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Water Planning & Distribution

Groundwater Basics

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Click the Fluent Water Facts above to learn more about Colorado’s groundwater and the challenges it poses.

What is groundwater?

Groundwater does not take the form of underground lakes and streams. It is, essentially, saturated rock, and so knowing the geology of the area is crucial to understanding its water. Most groundwater is located in very small water-filled pore spaces between rock grains in sedimentary rocks, between sand and gravel particles in alluvial deposits, or narrow crevices such as fractures and faults in crystalline rocks. Some of these cracks are as small as a human hair.

Groundwater is stored in aquifers. An aquifer is a layer of saturated rock through which water can easily move. Aquifers are everywhere – under the plains, mesas, and mountains. But aquifers vary significantly in the amount of water they hold, their depth underground, and their availability for use by humans.

How does groundwater accumulate?

It all starts with water on the surface. Precipitation can work its way through the soil quickly, but it takes longer to infiltrate the rocks below. Groundwater in the Denver Basin has taken thousands of years to accumulate. Rain and snowmelt continue to recharge aquifers today, but the depth of the aquifer and the type of rock affect these recharge rates. In some cases, this process takes so long that precipitation does not impact the amount of water stored in aquifers, and the groundwater is considered essentially non-renewable.

Types of Groundwater

Tributary groundwater is hydraulically connected to a surface stream and can influence the amount or direction of flow of water in that stream. Water in sand and gravel alluvial aquifers adjacent to major rivers is an excellent example of tributary groundwater.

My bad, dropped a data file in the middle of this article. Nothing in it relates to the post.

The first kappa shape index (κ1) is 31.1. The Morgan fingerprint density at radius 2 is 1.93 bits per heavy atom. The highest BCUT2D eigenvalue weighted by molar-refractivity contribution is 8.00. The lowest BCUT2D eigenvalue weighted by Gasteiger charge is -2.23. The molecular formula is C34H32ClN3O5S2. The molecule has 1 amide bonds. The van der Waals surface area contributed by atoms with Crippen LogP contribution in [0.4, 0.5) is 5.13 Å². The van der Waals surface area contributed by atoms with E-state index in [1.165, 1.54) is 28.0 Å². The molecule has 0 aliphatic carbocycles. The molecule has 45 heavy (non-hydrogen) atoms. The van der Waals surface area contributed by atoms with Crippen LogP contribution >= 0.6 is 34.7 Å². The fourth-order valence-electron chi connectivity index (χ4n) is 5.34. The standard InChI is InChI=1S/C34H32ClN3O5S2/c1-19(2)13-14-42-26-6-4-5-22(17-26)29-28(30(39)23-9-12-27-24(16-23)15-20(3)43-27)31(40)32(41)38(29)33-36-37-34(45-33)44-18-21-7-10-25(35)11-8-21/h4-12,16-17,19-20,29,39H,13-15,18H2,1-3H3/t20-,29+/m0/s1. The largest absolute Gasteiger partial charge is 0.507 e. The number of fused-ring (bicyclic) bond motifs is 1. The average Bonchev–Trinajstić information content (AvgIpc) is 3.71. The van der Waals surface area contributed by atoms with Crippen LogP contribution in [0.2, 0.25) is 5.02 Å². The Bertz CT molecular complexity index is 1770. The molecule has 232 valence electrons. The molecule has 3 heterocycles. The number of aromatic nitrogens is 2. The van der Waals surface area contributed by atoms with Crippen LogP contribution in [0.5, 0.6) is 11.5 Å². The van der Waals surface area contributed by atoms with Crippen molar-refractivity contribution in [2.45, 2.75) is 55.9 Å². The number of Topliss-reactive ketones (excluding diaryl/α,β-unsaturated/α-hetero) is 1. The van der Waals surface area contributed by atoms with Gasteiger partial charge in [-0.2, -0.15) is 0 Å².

Non-tributary groundwater is typically produced from aquifers geologically confined such that they have little physical connection to surface waters.

Designated groundwater under natural conditions does not recharge or supplement to any significant degree continuously flowing surface streams. This legal definition refers to eight basins created by the Colorado Ground Water Commission. All eight are located on Colorado’s eastern plains. Designated groundwater is a type of non-tributary water.

Water Origin Resources

The Citizen's Guide to Where your Water Comes From explains how weather patterns and aquifers supply the water we use. Learn more about the intricate distribution systems Coloradans have developed to deliver water to our farms and cities.  Flip through the online version or purchase a copy.

Citizen s Guide  4a40f4c93383c

This Citizen's Guide highlights the history, costs and benefits of these controversial water projects, from both an historic and current point of view. Flip through the online version or puchase a copy.


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